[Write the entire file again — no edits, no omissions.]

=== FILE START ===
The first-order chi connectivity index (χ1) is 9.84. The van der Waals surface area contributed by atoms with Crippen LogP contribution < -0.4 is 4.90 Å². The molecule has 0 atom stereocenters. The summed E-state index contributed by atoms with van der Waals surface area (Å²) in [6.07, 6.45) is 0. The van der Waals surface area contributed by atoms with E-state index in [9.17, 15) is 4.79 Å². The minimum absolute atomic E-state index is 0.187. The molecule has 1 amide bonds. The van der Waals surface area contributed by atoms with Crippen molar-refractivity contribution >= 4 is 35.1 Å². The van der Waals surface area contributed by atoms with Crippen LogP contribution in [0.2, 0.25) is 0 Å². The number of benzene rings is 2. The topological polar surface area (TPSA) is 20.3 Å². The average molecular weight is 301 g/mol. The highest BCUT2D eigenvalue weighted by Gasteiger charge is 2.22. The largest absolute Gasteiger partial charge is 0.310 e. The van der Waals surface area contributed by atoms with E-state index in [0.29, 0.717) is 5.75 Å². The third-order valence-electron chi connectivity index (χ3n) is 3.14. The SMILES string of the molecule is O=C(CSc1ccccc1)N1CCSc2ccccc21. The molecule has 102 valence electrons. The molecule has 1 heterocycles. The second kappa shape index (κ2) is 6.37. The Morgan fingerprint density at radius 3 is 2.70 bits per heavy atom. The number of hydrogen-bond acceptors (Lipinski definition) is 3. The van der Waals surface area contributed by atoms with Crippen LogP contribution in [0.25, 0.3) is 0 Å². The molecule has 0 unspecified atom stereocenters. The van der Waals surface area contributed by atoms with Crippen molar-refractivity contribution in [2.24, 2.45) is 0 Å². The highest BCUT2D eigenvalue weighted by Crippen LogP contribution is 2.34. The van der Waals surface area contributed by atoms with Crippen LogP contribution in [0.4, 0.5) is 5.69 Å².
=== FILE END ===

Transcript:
The first-order chi connectivity index (χ1) is 9.84. The van der Waals surface area contributed by atoms with Crippen LogP contribution < -0.4 is 4.90 Å². The molecule has 0 atom stereocenters. The summed E-state index contributed by atoms with van der Waals surface area (Å²) in [6.07, 6.45) is 0. The van der Waals surface area contributed by atoms with E-state index in [9.17, 15) is 4.79 Å². The minimum absolute atomic E-state index is 0.187. The molecule has 1 amide bonds. The van der Waals surface area contributed by atoms with Crippen molar-refractivity contribution >= 4 is 35.1 Å². The van der Waals surface area contributed by atoms with Crippen LogP contribution in [0.2, 0.25) is 0 Å². The number of benzene rings is 2. The topological polar surface area (TPSA) is 20.3 Å². The average molecular weight is 301 g/mol. The highest BCUT2D eigenvalue weighted by Gasteiger charge is 2.22. The largest absolute Gasteiger partial charge is 0.310 e. The van der Waals surface area contributed by atoms with E-state index in [0.29, 0.717) is 5.75 Å². The third-order valence-electron chi connectivity index (χ3n) is 3.14. The SMILES string of the molecule is O=C(CSc1ccccc1)N1CCSc2ccccc21. The molecule has 102 valence electrons. The molecule has 1 heterocycles. The second kappa shape index (κ2) is 6.37. The Morgan fingerprint density at radius 3 is 2.70 bits per heavy atom. The number of hydrogen-bond acceptors (Lipinski definition) is 3. The van der Waals surface area contributed by atoms with Crippen LogP contribution in [0.25, 0.3) is 0 Å². The molecule has 0 unspecified atom stereocenters. The van der Waals surface area contributed by atoms with Crippen molar-refractivity contribution in [2.24, 2.45) is 0 Å². The highest BCUT2D eigenvalue weighted by Crippen LogP contribution is 2.34. The van der Waals surface area contributed by atoms with Crippen LogP contribution in [0.4, 0.5) is 5.69 Å².